Monday, November 13, 2006


The 39th Annual Baja 1000 has some gotchas that will test the metal of the best of desert racers. At over 1,000 miles, damage from a major hurricane and southern Baja offroad racing innuendo, the 2006 event will be memorable.

Firstly, the road south out of San Felipe will be the first major CF. No chase vehicles are to run into Puertocitos, with only one route south, all chasing is urged on Highway 1, like a massive army sweeping around a frontal conflict. The northern section into San Ignacio, with its clear conditions and low elevations, once out of the San Pedro de Martir Mountains, will surpise many with very fast speeds.

South of San Ignacio Lagoon, the natural and man made gotchas really begin. The natural ones are a result of hurricane rains and the wild topography of the Sierras surrounding the olde capital of California, Loreto. Because of the sponsorship with the race organizer, Loreto will be visited for the first time in Baja 1000 history. It just so happens, that this is also the year of Hurricane John. Heavy rainfall has caused the race route to be wiped out, changed and re-routed several times. South of Loreto is ugly, the race could be determined at San Javier canyon/river. Big mud holes and more than you can imagine. If you are racing that section and have not prerun...bring your SCUBA gear. Outrageous cliffs and deep water crossings dot the route from the lagoon all the way into Santa Rita, just North of La Paz.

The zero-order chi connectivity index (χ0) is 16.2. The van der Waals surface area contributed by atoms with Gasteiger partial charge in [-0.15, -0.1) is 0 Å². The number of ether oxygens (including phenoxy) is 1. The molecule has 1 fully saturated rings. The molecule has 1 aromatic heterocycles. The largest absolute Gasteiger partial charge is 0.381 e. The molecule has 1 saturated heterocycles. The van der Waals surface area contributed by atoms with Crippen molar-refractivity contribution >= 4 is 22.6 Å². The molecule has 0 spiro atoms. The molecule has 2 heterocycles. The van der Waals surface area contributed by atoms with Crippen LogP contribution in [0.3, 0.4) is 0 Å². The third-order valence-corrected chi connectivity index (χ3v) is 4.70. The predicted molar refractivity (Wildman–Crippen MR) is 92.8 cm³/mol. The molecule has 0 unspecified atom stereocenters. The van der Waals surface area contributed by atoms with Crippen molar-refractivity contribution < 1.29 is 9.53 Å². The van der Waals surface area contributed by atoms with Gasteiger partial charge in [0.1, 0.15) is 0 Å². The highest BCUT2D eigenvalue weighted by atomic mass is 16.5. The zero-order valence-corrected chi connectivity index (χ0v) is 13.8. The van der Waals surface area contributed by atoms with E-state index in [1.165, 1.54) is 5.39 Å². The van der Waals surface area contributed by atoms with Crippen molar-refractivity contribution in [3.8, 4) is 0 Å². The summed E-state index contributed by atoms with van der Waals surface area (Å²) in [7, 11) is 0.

The man-made gotchas are the race markers and route changes of the local race that hasn't been yet. It's rescheduled for December 9. A local race scheduled before the storm was slammed when the storm hit and more rains lingered and forced the race to move dates, three times! Those race markers are all over the Baja 1000 route! Racers must beware of the markers and the hazards they present.

Just as the racers are hitting the mental and physical wall of human performance in a long race, they hit El Datil and the gotchas. Those who have not heavily pre-run, can fail here.

After passing the wild west of San Luis Gonzaga, its the CABO 500 route into the finish at La Paz, fast and furious.

Pay attention to the solar cycle, day-night-day.
Watch what happens to the teams and runners at the time frame 12 hours into the race. With a predicted 22-23 hour finish for the fastest perfomer, the 'wall' looms in the mysterious night of the coastal fogs of the coastal Mag Plains and the twisted, contourted mountain canyon cattle trails of the mountains surrounding the spirit filled soul of Baja California, Loreto.

Say a prayer for everyone. The green flag drops Thursday morning.
Gary Newsome, Baja Racing News